Combination drugs, those that contain hydrocodone and other ingredients, are currently subject to fewer regulations than pure hydrocodone.
"This drug has got a hold of this society and it's killing us," said Joseph Rannazzisi, deputy assistant administrator in the DEA's Office of Diversion Control. "There's so many prescriptions out there and I'll tell you why. The medical community, in my humble opinion, is not taking this drug seriously."
Increased Restrictions Proposed
An advisory committee of the Food and Drug Administration held a hearing last week to consider the DEA proposal to increase restrictions on combination drugs, such as vicodin. The panel voted to recommend tighter restrictions on the drugs to the FDA board.
The FDA meeting was prompted by the runaway prescription drug abuse epidemic in the United States, documented by the skyrocketing number of hydrocodone-related visits to the emergency room each year since 2000.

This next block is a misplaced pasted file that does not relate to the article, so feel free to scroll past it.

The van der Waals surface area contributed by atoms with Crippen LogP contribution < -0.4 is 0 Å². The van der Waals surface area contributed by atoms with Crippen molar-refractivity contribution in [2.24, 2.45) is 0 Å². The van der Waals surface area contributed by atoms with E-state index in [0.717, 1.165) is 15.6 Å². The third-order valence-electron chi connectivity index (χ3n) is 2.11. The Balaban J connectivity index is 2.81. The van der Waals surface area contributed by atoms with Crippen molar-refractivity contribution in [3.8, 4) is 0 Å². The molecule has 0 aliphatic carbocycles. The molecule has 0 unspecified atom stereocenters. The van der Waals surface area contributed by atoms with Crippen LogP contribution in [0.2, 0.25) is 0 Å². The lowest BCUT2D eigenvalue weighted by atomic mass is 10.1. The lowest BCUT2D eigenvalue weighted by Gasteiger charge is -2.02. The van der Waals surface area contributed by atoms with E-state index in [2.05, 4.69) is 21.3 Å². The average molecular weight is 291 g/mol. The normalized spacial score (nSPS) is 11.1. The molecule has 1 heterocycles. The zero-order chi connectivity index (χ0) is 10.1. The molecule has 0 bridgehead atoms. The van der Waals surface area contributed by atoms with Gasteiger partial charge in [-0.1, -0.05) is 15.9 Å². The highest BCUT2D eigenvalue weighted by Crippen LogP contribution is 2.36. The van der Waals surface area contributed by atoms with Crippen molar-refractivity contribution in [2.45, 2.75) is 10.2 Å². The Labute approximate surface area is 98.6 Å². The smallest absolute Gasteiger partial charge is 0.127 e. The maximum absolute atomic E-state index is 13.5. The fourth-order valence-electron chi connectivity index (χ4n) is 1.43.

Drugs that combine hydrocodone and other less powerful painkillers, such as ibuprofen and acetaminophen, are currently listed as Schedule III drugs, unlike pure hydrocodone, which is Schedule II.
Proposals to Limit Combination Drugs
The DEA proposal for these combination drugs include:
- Moving combination drugs to Schedule II.
- Limiting restrictions to 90 days maximum.
- Allowing doctors only to prescribe the drugs.
Also at the FDA meeting, Physicians for Responsible Opioid Prescribing asked that the agency recommend that physicians write prescriptions only for severe pain, and at much lower doses.